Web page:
Thursday, March 6, 2014

TSH - FFB step rising trend

It reported a strong set of earnings results for the financial year ended Dec 31 2013. Net profit came in at rm153 million up from rm76.7 million in the previous year. This is in stark contrast to results for many plantation companies where earnings declined year on year due to weak selling prices for CPO.

To be sure, TSH earnings were boosted by a one off gain of rm85 million gain from the sale of its stake in Pontian to FELDA in the third quarter of 2013 which more than offset some rm63 million in foreign exchange translation losses resulted in its investment in Indonesia plantations.

But even after stripping out these factors, TSH’s results still underscore the company’s solid underlying fundamentals. Excluding the above mentioned items, pre tax profit grew by some 28% or so driven by strong 27% increase in FFB production, This is more than offset the 14% decline in average selling prices.

Expect the company to continue to do well in the current year.

Valuations are fairly in line with the sector of just over 18 times estimated earnings of rm148 million. Assuming no change in CPO price assumption of rm2600 per tonne, valuations are expected to fall to about 15 times by 2016 on the back of increasing FFB output and earnings.

Importantly, TSH still has substantial room for growth over the longer room.

FFB output remains in a steep rising trend, the fruits from expansions made in the past years prior to 2014. Expect double annual output growth for 2014 to 2016 underpinned by new areas coming into maturity as well as newly mature areas moving into higher yielding age brackets.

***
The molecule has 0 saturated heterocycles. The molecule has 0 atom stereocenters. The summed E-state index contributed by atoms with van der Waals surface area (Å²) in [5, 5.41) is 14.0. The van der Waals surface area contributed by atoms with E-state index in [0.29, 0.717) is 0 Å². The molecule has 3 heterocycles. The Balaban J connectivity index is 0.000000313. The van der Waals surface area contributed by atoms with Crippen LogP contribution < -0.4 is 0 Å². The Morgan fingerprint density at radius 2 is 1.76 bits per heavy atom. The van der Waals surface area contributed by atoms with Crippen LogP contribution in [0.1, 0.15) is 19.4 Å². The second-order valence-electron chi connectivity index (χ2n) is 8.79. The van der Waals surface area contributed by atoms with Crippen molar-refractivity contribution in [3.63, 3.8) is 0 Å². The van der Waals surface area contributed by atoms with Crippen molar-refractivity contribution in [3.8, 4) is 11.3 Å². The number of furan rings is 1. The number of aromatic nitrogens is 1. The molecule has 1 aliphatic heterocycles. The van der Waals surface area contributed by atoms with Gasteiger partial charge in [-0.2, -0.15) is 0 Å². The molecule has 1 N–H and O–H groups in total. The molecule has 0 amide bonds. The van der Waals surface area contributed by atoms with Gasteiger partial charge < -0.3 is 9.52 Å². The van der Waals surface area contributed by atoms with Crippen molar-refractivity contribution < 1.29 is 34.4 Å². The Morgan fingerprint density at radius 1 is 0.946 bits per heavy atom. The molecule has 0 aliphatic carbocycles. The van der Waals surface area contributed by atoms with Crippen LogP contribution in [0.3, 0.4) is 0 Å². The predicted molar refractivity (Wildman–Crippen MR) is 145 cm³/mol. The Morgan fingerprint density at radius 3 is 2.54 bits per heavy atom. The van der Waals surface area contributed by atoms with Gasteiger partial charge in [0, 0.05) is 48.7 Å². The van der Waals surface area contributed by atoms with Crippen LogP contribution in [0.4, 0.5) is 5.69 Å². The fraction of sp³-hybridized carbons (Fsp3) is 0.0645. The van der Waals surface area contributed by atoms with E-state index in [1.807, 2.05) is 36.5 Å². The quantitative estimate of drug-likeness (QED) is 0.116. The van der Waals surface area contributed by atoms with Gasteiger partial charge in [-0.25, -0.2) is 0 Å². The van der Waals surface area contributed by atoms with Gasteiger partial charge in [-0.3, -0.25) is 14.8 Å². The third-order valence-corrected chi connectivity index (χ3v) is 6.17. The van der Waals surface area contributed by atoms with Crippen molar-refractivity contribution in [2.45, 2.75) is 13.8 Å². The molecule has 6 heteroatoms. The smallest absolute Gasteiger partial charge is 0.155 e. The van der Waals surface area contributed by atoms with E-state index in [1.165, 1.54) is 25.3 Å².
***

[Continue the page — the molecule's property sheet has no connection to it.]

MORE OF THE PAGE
The weighted average age for TSH’s plantations is about eight years. This will be the primary driver for earnings growth for the foreseeable future.

TSH has substantial unplanted landbank. It currently (Feb 2014) has land totaling some 117430ha including the most proposed acquisition of about 27000ha of mostly unplanted land in Sabah. Of the total landbank, just about 40200ha have been planted leaving plenty of room for future growth.

Expect some 4000ha of new planting in the current year, primarily in its Indonesian estates. The pace of planting up is expected to pickup up from 2015 once the proposed acquisition in Sabah is completed, likely by mid 2014.

Meanwhile the average cost of production is expected to decline due to economies of scale – with fixed costs spread over rising FFB output – and higher yields as trees approach prime production ages as well as lower fertilizer costs.

A less predictable factor affecting earnings would be selling prices.

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Please note that all data given are merely blogger's opinion. It is strongly recommended that you do your own analysis and research before investing.